He remembered two instances when police cameras had proven complaints made against officers to have been falsified, one concerning himself. Someone accused Crosby of beating him up during an arrest, but in reality, the man had hit himself repeatedly while in custody.
To Crosby, a body camera is a promising solution that will aid investigations and thwart false accusations with indisputable evidence.
“It helps us investigate the crime because it’s on video, so we have proof of a crime sometimes. It also protects officers from somebody saying the officer did something that he or she did not,” he said.
Crosby announced the plan back in January after receiving a $5,000 donation from the Realty Seven Charitable Fund in support of the purpose.
Additionally, in late April the Board of Finance approved a $12,000 Justice Assistance Grant to go towards the cost as well.
If all goes to plan, and one final grant from the state of Connecticut can be acquired, Crosby said the cameras will be purchased at no additional cost to the taxpayers of the town.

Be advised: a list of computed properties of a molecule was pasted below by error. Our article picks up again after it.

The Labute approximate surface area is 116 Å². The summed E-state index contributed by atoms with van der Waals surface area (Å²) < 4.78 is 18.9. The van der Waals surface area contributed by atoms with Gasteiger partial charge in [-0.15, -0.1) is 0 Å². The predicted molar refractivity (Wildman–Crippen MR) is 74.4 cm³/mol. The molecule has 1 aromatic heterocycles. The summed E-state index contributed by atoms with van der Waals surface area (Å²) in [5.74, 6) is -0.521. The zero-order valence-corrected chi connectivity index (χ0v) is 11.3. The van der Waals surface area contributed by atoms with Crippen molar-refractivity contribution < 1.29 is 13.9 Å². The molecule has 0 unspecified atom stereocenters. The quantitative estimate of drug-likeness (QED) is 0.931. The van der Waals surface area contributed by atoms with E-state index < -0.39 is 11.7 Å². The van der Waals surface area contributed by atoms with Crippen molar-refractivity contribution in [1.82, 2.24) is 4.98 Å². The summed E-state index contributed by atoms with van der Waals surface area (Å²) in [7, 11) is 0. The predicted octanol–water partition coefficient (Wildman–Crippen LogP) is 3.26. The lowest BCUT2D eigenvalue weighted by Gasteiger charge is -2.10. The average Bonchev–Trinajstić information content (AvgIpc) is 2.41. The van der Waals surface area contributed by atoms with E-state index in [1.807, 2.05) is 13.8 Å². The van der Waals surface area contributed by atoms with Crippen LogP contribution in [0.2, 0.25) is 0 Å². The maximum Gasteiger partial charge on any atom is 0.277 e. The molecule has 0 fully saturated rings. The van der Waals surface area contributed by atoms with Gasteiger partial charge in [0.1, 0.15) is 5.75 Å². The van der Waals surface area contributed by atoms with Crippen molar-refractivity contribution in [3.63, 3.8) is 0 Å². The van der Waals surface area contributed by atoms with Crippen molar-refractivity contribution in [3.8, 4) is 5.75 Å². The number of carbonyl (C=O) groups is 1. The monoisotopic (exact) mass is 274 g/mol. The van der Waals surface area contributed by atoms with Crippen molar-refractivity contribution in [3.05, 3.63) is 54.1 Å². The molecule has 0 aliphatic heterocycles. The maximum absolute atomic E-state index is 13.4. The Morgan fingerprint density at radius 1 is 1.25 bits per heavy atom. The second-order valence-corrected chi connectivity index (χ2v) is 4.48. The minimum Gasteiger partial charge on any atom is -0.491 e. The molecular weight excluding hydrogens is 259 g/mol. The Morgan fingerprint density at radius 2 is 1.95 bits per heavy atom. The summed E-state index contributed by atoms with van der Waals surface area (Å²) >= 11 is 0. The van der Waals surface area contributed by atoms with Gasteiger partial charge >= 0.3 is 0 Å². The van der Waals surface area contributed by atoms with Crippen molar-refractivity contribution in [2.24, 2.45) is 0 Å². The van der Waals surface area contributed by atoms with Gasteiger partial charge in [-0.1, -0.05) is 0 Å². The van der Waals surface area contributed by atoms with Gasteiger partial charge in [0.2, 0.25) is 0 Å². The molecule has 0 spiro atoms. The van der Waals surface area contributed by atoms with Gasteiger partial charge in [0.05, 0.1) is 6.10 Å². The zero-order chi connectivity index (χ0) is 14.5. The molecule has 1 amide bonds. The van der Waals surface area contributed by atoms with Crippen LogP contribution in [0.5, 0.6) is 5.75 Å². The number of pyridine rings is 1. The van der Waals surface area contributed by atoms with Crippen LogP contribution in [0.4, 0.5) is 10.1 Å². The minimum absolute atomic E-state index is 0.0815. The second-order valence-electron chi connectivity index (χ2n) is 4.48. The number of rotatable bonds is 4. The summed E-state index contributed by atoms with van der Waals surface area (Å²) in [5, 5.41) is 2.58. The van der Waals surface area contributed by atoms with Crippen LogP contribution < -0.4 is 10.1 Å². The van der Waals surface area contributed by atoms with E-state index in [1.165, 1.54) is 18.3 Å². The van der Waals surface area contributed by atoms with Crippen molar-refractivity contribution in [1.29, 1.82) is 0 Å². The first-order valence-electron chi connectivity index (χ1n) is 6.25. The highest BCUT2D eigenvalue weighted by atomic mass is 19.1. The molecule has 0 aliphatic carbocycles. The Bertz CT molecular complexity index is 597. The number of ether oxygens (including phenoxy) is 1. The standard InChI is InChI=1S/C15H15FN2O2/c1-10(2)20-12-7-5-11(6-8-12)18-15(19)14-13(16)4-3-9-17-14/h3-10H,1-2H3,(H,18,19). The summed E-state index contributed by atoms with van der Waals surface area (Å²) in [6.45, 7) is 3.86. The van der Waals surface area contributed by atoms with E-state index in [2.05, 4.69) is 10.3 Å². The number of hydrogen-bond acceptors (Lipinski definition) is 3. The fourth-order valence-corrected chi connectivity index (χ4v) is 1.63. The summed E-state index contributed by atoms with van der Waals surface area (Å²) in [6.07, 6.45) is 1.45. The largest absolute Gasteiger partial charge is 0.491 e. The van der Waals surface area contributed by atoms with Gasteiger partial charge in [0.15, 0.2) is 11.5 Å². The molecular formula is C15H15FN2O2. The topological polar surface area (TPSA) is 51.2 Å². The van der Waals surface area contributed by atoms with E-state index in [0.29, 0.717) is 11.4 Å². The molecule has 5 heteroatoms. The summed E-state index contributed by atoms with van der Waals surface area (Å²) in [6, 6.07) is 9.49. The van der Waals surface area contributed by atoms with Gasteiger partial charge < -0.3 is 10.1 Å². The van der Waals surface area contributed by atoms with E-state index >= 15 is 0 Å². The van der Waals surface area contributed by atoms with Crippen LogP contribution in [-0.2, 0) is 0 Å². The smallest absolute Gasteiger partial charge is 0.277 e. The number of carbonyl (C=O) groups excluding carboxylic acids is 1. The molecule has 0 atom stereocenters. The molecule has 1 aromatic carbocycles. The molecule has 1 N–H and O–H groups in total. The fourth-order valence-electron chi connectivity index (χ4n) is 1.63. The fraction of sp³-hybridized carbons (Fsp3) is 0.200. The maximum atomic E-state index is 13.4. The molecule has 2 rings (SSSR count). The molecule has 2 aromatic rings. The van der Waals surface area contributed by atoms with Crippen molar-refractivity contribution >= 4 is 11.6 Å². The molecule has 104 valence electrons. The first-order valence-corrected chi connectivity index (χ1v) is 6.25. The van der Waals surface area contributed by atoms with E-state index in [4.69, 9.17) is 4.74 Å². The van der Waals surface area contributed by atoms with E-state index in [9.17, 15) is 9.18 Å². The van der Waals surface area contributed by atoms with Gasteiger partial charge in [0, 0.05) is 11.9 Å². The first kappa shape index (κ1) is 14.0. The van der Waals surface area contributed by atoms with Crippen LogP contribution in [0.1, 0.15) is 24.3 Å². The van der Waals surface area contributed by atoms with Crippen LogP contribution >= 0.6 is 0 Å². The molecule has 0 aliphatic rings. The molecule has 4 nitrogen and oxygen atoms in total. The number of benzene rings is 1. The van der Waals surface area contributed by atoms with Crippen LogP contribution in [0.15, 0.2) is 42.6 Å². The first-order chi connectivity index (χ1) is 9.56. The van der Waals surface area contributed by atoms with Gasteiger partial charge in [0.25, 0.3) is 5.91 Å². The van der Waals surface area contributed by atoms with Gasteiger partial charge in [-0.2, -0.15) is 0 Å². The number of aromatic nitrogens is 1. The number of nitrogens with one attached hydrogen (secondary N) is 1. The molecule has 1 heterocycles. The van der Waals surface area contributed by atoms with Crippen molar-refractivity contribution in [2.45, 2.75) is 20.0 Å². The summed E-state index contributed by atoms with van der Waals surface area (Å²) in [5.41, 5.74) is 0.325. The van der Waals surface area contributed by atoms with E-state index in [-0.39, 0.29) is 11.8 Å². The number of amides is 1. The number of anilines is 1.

During the last few months, the Wilton Police Department has been narrowing the list of potential manufacturers, and according to Crosby, it thinks it’s found a match with Panasonic.
“We have Panasonic cameras in our cars, and so the body cameras would link in with the dash cams.”
At present, police are waiting on a demo camera from Panasonic.
“It’s a new product for them, so we need to get a sample of it and have our officers use it to see if we like it.”
Now that he is permanent chief, Crosby will also look to fix up intersections that are common sources of complaint from the community, particularly the one situated at Route 7 and Grumman Hill Road.
“It’s been a problem for many, many years,” he said. “If you’re heading southbound on Route 7, there’s no turn arrow to go into Grumman, so as soon as the light changes, there’s so much traffic there it really backs up during rush hours.”
Crosby has inquired with the state and is currently waiting to speak with state officials.
“I’ve been in communication with the state. They’ve been pretty receptive to our ideas. Unfortunately, it’s not a town road; if it was a town road, I’d have more of a say. We’re just waiting for higher-ups from the DOT (Department of Transportation) to make a decision. Obviously Grumman and Route 7 is not the only problem with a state road in Connecticut. They have to weigh out which are the most important intersections to work on,” Crosby said.